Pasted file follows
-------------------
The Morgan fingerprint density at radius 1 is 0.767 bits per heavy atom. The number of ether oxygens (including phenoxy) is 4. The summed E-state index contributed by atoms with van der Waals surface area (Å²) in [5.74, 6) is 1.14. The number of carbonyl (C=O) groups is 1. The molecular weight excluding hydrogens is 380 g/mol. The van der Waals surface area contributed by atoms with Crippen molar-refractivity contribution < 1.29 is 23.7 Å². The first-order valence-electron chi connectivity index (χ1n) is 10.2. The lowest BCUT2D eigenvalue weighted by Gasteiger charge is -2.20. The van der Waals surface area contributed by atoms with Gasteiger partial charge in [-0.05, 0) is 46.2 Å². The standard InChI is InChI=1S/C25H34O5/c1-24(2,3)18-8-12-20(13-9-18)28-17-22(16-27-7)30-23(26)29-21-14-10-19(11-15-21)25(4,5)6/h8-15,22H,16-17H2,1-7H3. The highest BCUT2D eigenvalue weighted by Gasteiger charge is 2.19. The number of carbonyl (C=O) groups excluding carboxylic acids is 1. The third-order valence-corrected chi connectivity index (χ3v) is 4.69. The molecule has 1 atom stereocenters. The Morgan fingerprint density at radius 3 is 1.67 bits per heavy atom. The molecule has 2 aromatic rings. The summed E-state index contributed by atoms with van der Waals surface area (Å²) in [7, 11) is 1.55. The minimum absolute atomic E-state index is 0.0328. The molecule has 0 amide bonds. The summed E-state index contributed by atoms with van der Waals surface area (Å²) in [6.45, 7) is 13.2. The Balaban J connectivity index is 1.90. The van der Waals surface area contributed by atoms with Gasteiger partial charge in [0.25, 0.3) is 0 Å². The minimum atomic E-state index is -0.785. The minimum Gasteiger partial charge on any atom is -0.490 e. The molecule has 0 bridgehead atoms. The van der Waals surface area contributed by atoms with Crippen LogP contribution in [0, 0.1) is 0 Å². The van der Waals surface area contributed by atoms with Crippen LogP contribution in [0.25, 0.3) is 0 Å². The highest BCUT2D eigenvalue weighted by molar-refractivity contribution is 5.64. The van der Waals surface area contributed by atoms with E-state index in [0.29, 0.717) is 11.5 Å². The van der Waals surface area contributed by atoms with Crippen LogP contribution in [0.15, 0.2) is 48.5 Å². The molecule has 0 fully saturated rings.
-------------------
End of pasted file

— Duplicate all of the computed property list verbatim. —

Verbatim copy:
The Morgan fingerprint density at radius 1 is 0.767 bits per heavy atom. The number of ether oxygens (including phenoxy) is 4. The summed E-state index contributed by atoms with van der Waals surface area (Å²) in [5.74, 6) is 1.14. The number of carbonyl (C=O) groups is 1. The molecular weight excluding hydrogens is 380 g/mol. The van der Waals surface area contributed by atoms with Crippen molar-refractivity contribution < 1.29 is 23.7 Å². The first-order valence-electron chi connectivity index (χ1n) is 10.2. The lowest BCUT2D eigenvalue weighted by Gasteiger charge is -2.20. The van der Waals surface area contributed by atoms with Gasteiger partial charge in [-0.05, 0) is 46.2 Å². The standard InChI is InChI=1S/C25H34O5/c1-24(2,3)18-8-12-20(13-9-18)28-17-22(16-27-7)30-23(26)29-21-14-10-19(11-15-21)25(4,5)6/h8-15,22H,16-17H2,1-7H3. The highest BCUT2D eigenvalue weighted by Gasteiger charge is 2.19. The number of carbonyl (C=O) groups excluding carboxylic acids is 1. The third-order valence-corrected chi connectivity index (χ3v) is 4.69. The molecule has 1 atom stereocenters. The Morgan fingerprint density at radius 3 is 1.67 bits per heavy atom. The molecule has 2 aromatic rings. The summed E-state index contributed by atoms with van der Waals surface area (Å²) in [7, 11) is 1.55. The minimum absolute atomic E-state index is 0.0328. The molecule has 0 amide bonds. The summed E-state index contributed by atoms with van der Waals surface area (Å²) in [6.45, 7) is 13.2. The Balaban J connectivity index is 1.90. The van der Waals surface area contributed by atoms with Gasteiger partial charge in [0.25, 0.3) is 0 Å². The minimum atomic E-state index is -0.785. The minimum Gasteiger partial charge on any atom is -0.490 e. The molecule has 0 bridgehead atoms. The van der Waals surface area contributed by atoms with Crippen LogP contribution in [0, 0.1) is 0 Å². The van der Waals surface area contributed by atoms with Crippen LogP contribution in [0.25, 0.3) is 0 Å². The highest BCUT2D eigenvalue weighted by molar-refractivity contribution is 5.64. The van der Waals surface area contributed by atoms with E-state index in [0.29, 0.717) is 11.5 Å². The van der Waals surface area contributed by atoms with Crippen LogP contribution in [0.15, 0.2) is 48.5 Å². The molecule has 0 fully saturated rings.